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By and large the literature of a democracy will never exhibit the order, regularity, skill, and art characteristic of aristocratic literature; formal qualities will be neglected or actually despised. The style will often be strange, incorrect, overburdened, and loose, and almost always strong and bold. Writers will be more anxious to work quickly than to perfect details. Short works will be commoner than long books, wit than erudition, imagination than depth. There will be a rude and untutored vigor of thought with great variety and singular fecundity. Authors will strive to astonish more than to please, and to stir passions rather than to charm taste.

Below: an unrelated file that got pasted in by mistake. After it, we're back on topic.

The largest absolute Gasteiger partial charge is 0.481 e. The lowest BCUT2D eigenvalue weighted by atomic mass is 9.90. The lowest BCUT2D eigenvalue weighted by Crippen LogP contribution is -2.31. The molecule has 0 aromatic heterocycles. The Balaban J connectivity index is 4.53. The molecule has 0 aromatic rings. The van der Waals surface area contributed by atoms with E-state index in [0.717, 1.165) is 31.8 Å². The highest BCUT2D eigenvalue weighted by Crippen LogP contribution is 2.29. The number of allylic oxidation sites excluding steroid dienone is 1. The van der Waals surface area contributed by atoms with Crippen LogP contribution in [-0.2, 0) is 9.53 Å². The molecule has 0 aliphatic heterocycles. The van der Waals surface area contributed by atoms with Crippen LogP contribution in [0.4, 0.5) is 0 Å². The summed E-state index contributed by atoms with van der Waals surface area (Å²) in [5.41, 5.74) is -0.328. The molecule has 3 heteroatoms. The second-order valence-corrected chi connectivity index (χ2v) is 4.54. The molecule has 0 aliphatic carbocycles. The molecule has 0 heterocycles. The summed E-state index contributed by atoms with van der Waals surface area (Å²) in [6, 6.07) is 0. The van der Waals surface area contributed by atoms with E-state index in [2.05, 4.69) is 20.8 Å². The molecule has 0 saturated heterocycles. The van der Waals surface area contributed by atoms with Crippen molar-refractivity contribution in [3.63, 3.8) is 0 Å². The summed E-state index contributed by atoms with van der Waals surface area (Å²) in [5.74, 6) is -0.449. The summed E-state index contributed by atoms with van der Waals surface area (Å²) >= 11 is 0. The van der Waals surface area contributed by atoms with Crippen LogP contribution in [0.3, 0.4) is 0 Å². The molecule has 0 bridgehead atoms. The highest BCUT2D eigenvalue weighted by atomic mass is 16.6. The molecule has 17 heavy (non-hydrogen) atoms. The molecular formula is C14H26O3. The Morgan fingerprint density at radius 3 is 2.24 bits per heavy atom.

Alexis de Tocqueville (1805–1859), French social philosopher. Democracy in America, vol. 2, pt. 1, ch. 13 (1840).

Posted on Wednesday, March 11, 2009 10:59 AM It's all about communication. , Personal | Back to top


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